Garza, D.R. and C.A. Suttle. 1994. Isolation of lytic viruses which infect a marine heterotrophic nanoflagellate. Abstracts American Society Limnology and Oceanography, and Phycological Society American, Miami, FL, June 1994.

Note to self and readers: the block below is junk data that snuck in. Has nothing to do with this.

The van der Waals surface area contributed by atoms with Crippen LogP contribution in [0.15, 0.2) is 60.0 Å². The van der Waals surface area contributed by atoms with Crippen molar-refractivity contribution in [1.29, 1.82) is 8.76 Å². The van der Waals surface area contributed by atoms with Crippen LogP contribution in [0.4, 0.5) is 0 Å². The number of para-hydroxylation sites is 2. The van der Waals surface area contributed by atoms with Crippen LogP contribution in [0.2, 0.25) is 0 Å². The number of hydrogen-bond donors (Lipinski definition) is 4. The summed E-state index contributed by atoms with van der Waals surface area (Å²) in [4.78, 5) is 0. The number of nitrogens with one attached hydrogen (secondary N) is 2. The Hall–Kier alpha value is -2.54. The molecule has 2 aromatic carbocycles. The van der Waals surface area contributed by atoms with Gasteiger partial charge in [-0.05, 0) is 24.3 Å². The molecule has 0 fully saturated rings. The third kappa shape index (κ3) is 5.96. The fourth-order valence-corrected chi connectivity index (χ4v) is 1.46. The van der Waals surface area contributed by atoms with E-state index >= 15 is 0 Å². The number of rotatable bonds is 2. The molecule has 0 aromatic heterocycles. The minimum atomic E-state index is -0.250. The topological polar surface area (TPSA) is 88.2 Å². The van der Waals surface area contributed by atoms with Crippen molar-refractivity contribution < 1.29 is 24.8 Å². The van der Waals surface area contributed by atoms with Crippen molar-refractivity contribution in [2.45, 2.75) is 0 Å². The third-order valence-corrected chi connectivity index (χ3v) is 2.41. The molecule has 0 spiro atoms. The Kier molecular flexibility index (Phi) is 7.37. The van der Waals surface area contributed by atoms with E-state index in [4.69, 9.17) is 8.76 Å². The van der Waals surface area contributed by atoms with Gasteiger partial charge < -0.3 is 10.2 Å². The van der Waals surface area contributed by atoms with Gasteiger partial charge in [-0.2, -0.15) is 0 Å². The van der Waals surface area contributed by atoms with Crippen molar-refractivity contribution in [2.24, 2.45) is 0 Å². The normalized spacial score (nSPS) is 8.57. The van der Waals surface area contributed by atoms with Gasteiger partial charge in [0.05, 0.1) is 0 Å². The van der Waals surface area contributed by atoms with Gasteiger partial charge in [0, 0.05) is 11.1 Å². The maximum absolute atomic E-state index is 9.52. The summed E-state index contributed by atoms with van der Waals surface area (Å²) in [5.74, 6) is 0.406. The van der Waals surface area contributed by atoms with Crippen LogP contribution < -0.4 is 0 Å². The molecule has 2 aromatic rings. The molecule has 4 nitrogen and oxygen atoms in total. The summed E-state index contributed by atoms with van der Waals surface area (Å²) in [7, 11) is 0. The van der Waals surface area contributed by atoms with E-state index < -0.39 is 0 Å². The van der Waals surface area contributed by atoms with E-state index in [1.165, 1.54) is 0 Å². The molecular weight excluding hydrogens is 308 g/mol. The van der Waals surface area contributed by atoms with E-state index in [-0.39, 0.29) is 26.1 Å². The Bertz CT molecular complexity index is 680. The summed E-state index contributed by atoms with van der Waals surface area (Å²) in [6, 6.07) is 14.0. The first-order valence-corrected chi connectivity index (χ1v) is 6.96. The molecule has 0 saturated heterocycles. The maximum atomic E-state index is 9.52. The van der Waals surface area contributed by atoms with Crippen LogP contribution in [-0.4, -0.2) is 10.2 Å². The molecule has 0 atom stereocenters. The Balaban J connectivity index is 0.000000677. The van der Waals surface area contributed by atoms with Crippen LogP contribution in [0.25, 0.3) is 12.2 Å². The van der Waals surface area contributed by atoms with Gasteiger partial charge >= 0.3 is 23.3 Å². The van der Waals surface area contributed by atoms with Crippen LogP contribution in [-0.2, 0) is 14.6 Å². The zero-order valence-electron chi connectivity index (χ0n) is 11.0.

A virus which causes lysis of a marine heterotrophic nanoflagellate (E1) was isolated by adding concentrated natural virus communities from the coastal waters of Texas, to exponentially growing flagellate cultures, and waiting for culture lysis. The effect could be propagated by inoculating an uninfected culture with culture lysate. In the inoculated culture the concentration of flagellates dropped to below the detection limit (<104 cells/mL) within 48 h, whereas, control cultures reached densities of ca. 106 cells/mL. The pathogen was not removed by filtration through 1.0, 0.4 or 0.2 µm-pore-size filters. The pathogen is relatively host specific and did not infect Bodo sp. and Paraphysomonas sp., but did infect another flagellate that was isolated from the same water sample as E1. Observations of thin-sections by transmission electron microscopy revealed the presence of intracellular virus-like particles (VLP's) 24-48 h following infection, concomitant with a decline in E1 cell numbers; VLP's were not present in the control samples. The viruses are hexagonal in shape, 227 nm in diameter, contain electron-dense cores and have a doubled-layered capsid (inter-layer space ca. 6 nm). The viruses are morphologically similar to viruses which infect eukaryotic phytoplankton and to VLP's observed in natural nanoflagellate communities; however, to our knowledge this is the first isolation of an infective virus which causes lysis of a marine heterotrophic nanoflagellate. The presence of viruses in seawater which cause lysis of phagotrophic nanoflagellates imply another important role for viruses in the microbial loop.